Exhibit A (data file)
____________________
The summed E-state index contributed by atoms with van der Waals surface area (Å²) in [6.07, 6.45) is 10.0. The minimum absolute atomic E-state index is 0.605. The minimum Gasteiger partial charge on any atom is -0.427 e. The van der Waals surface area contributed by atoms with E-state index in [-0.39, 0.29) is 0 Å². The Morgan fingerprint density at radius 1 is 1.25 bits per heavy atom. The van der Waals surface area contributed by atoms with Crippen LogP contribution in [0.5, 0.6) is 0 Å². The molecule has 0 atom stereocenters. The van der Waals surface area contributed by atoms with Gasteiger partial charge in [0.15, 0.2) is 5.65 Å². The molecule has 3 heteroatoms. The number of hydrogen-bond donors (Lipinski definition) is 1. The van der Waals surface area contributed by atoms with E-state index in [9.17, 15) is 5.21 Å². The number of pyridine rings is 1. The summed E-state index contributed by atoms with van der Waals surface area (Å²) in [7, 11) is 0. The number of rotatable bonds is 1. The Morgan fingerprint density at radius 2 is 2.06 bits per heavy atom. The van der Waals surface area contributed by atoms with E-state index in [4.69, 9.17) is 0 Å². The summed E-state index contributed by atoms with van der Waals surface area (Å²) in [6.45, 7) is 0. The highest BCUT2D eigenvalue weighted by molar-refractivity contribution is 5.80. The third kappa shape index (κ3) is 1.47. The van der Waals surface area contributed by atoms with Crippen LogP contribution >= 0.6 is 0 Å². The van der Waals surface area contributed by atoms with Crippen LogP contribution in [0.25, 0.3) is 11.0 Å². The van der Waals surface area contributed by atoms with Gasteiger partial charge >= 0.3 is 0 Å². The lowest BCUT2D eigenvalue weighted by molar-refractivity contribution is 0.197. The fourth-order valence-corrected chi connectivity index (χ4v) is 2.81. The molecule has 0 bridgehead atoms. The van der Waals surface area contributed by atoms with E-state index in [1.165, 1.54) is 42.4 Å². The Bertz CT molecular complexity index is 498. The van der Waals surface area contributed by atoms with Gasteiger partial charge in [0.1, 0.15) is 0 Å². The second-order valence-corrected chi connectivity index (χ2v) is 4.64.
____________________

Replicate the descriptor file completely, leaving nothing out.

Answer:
The summed E-state index contributed by atoms with van der Waals surface area (Å²) in [6.07, 6.45) is 10.0. The minimum absolute atomic E-state index is 0.605. The minimum Gasteiger partial charge on any atom is -0.427 e. The van der Waals surface area contributed by atoms with E-state index in [-0.39, 0.29) is 0 Å². The Morgan fingerprint density at radius 1 is 1.25 bits per heavy atom. The van der Waals surface area contributed by atoms with Crippen LogP contribution in [0.5, 0.6) is 0 Å². The molecule has 0 atom stereocenters. The van der Waals surface area contributed by atoms with Gasteiger partial charge in [0.15, 0.2) is 5.65 Å². The molecule has 3 heteroatoms. The number of hydrogen-bond donors (Lipinski definition) is 1. The van der Waals surface area contributed by atoms with E-state index in [9.17, 15) is 5.21 Å². The number of pyridine rings is 1. The summed E-state index contributed by atoms with van der Waals surface area (Å²) in [7, 11) is 0. The number of rotatable bonds is 1. The Morgan fingerprint density at radius 2 is 2.06 bits per heavy atom. The van der Waals surface area contributed by atoms with E-state index in [4.69, 9.17) is 0 Å². The summed E-state index contributed by atoms with van der Waals surface area (Å²) in [6.45, 7) is 0. The highest BCUT2D eigenvalue weighted by molar-refractivity contribution is 5.80. The third kappa shape index (κ3) is 1.47. The van der Waals surface area contributed by atoms with Crippen LogP contribution >= 0.6 is 0 Å². The van der Waals surface area contributed by atoms with Crippen LogP contribution in [0.25, 0.3) is 11.0 Å². The van der Waals surface area contributed by atoms with Gasteiger partial charge >= 0.3 is 0 Å². The lowest BCUT2D eigenvalue weighted by molar-refractivity contribution is 0.197. The fourth-order valence-corrected chi connectivity index (χ4v) is 2.81. The molecule has 0 bridgehead atoms. The van der Waals surface area contributed by atoms with E-state index in [1.165, 1.54) is 42.4 Å². The Bertz CT molecular complexity index is 498. The van der Waals surface area contributed by atoms with Gasteiger partial charge in [0.1, 0.15) is 0 Å². The second-order valence-corrected chi connectivity index (χ2v) is 4.64.